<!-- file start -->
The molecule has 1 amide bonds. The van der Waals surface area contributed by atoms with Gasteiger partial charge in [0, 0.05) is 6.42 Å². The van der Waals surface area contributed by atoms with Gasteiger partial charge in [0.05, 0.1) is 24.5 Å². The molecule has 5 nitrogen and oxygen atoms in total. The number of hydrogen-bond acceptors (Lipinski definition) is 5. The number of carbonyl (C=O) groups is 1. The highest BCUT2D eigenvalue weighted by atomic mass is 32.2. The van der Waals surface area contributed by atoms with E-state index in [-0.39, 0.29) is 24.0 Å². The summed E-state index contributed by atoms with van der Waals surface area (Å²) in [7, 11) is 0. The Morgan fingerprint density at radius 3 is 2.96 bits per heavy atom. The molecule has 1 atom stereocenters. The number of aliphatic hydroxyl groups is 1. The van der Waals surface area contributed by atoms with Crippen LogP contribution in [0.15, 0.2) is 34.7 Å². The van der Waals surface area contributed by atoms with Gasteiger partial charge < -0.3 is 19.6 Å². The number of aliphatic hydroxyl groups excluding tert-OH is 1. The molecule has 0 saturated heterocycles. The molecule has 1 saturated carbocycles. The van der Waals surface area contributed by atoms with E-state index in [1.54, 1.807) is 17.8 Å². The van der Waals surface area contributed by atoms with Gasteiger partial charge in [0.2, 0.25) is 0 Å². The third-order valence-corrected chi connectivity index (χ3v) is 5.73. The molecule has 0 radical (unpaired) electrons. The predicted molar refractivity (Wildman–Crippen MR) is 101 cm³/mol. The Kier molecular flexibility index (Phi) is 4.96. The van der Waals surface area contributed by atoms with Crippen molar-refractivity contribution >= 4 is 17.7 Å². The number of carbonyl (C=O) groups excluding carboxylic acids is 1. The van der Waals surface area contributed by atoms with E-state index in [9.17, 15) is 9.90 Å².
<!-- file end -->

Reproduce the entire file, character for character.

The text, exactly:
The molecule has 1 amide bonds. The van der Waals surface area contributed by atoms with Gasteiger partial charge in [0, 0.05) is 6.42 Å². The van der Waals surface area contributed by atoms with Gasteiger partial charge in [0.05, 0.1) is 24.5 Å². The molecule has 5 nitrogen and oxygen atoms in total. The number of hydrogen-bond acceptors (Lipinski definition) is 5. The number of carbonyl (C=O) groups is 1. The highest BCUT2D eigenvalue weighted by atomic mass is 32.2. The van der Waals surface area contributed by atoms with E-state index in [-0.39, 0.29) is 24.0 Å². The summed E-state index contributed by atoms with van der Waals surface area (Å²) in [7, 11) is 0. The Morgan fingerprint density at radius 3 is 2.96 bits per heavy atom. The molecule has 1 atom stereocenters. The number of aliphatic hydroxyl groups is 1. The van der Waals surface area contributed by atoms with Crippen LogP contribution in [0.15, 0.2) is 34.7 Å². The van der Waals surface area contributed by atoms with Gasteiger partial charge < -0.3 is 19.6 Å². The number of aliphatic hydroxyl groups excluding tert-OH is 1. The molecule has 0 saturated heterocycles. The molecule has 1 saturated carbocycles. The van der Waals surface area contributed by atoms with E-state index in [1.54, 1.807) is 17.8 Å². The van der Waals surface area contributed by atoms with Gasteiger partial charge in [0.2, 0.25) is 0 Å². The third-order valence-corrected chi connectivity index (χ3v) is 5.73. The molecule has 0 radical (unpaired) electrons. The predicted molar refractivity (Wildman–Crippen MR) is 101 cm³/mol. The Kier molecular flexibility index (Phi) is 4.96. The van der Waals surface area contributed by atoms with Crippen molar-refractivity contribution >= 4 is 17.7 Å². The number of carbonyl (C=O) groups excluding carboxylic acids is 1. The van der Waals surface area contributed by atoms with E-state index in [9.17, 15) is 9.90 Å².